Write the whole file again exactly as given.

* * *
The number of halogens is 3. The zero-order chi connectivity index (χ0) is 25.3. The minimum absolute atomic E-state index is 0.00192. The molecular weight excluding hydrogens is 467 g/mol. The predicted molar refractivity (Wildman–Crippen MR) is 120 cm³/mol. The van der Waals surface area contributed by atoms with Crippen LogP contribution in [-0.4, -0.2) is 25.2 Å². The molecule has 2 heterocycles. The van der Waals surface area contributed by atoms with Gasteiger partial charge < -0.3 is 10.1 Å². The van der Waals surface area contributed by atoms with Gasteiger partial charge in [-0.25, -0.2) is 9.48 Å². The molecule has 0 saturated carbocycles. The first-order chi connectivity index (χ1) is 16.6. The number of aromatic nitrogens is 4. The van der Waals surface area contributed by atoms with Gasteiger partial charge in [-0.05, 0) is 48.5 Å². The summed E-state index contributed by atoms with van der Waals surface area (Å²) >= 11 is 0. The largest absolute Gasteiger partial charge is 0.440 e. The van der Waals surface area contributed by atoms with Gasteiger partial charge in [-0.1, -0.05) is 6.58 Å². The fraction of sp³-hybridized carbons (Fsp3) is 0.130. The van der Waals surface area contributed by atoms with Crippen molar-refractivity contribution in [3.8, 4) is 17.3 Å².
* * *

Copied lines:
The number of halogens is 3. The zero-order chi connectivity index (χ0) is 25.3. The minimum absolute atomic E-state index is 0.00192. The molecular weight excluding hydrogens is 467 g/mol. The predicted molar refractivity (Wildman–Crippen MR) is 120 cm³/mol. The van der Waals surface area contributed by atoms with Crippen LogP contribution in [-0.4, -0.2) is 25.2 Å². The molecule has 2 heterocycles. The van der Waals surface area contributed by atoms with Gasteiger partial charge < -0.3 is 10.1 Å². The van der Waals surface area contributed by atoms with Gasteiger partial charge in [-0.25, -0.2) is 9.48 Å². The molecule has 0 saturated carbocycles. The first-order chi connectivity index (χ1) is 16.6. The number of aromatic nitrogens is 4. The van der Waals surface area contributed by atoms with Gasteiger partial charge in [-0.05, 0) is 48.5 Å². The summed E-state index contributed by atoms with van der Waals surface area (Å²) >= 11 is 0. The largest absolute Gasteiger partial charge is 0.440 e. The van der Waals surface area contributed by atoms with Gasteiger partial charge in [-0.1, -0.05) is 6.58 Å². The fraction of sp³-hybridized carbons (Fsp3) is 0.130. The van der Waals surface area contributed by atoms with Crippen molar-refractivity contribution in [3.8, 4) is 17.3 Å².